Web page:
The new hysteria gripping Official Washington is over the collapse of the Iraqi army in the face of an offensive by Islamic militants. But the threat is not as extreme as some opinion leaders are describing, writes ex-CIA analyst Paul R. Pillar.
Though the NSA says its mass surveillance of Americans targets only “terrorists,” the spying may turn up evidence of other illegal acts that can get passed on to law enforcement which hides the secret source through a ruse called “parallel construction,” writes ex-CIA analyst Ray McGovern.
Since the days of Richard Nixon’s “Southern Strategy” – a crass appeal to angry pro-segregationist whites – the Republican Party has descended into a political nastiness that has corroded the foundations of American democracy, a problem that Lawrence Davidson examines.
Exclusive: As Islamic militants gain ground in Iraq, Official Washington’s neocons and the mainstream media are blaming President Obama for ending the U.S. military occupation, but they ignore their own role in destabilizing Iraq with the 2003 invasion, Robert Parry reports.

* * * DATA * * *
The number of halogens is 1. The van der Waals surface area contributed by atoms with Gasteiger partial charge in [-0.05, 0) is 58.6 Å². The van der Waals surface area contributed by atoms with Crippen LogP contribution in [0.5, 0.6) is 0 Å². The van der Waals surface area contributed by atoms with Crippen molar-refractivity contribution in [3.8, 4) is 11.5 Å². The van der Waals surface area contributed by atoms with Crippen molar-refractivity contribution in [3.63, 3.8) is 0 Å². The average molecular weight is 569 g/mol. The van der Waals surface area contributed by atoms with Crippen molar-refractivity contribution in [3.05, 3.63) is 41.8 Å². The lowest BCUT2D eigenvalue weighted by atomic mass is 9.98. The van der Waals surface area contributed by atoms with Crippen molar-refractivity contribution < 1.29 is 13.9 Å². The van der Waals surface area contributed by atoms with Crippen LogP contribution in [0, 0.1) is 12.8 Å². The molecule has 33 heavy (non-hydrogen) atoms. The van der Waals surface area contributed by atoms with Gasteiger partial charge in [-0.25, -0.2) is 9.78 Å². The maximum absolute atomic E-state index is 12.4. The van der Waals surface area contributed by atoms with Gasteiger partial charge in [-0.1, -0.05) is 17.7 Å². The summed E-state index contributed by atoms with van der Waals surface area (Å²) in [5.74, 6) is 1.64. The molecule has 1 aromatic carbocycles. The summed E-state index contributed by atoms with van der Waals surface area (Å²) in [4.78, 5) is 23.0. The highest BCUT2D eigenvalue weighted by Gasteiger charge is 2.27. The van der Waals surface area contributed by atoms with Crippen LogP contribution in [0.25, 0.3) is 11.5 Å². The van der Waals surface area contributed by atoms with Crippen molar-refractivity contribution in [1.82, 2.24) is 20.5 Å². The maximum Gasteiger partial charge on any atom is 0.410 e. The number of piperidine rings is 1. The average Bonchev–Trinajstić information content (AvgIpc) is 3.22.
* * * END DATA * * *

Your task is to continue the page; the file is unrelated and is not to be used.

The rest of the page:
The Vietnam War was a turning point in U.S. history but not as many people may think. In defeat, the national security state changed the narrative into one that made American soldiers the victims and made anti-war activists into traitors who spat on returning soldiers, as Marjorie Cohn explains.
The Washington Post’s Glenn Kessler often deviates from his purported role as “fact checker” to advance a political agenda, which often requires him to distort the facts or to ignore contrary evidence as he did recently regarding Iran’s nuclear talks, writes ex-CIA analyst Paul R. Pillar.
One year after NSA contractor Edward Snowden began exposing the U.S. government’s surveillance capabilities, Europe and other targets are still reeling from the revelations. But a little-noticed report in summer 2001 offered an early warning, says Dutch IT expert Arjen Kamphuis.
Exclusive: Justifying the swap of Taliban prisoners for Sgt. Bergdahl, President Obama cited a principle of never leaving U.S. soldiers behind, but that rule was violated in the shabby treatment of the USS Liberty crew, attacked 47 years ago by Israeli warplanes, writes ex-CIA analyst Ray McGovern.
As more and more secrecy envelopes the U.S. government – with millions of hidden records concealing both past and present – there is no practical alternative for democracy but to fight back with “unauthorized” disclosures, as Norman Solomon explains in an appeal for more whistleblowers.
Globe-rattling disclosures from NSA whistleblower Edward Snowden began a year ago and have shaken how the world understands the capacity of the U.S. government and its allies to pry into almost every facet of the lives of almost anyone, as former British intelligence official Annie Machon recalls.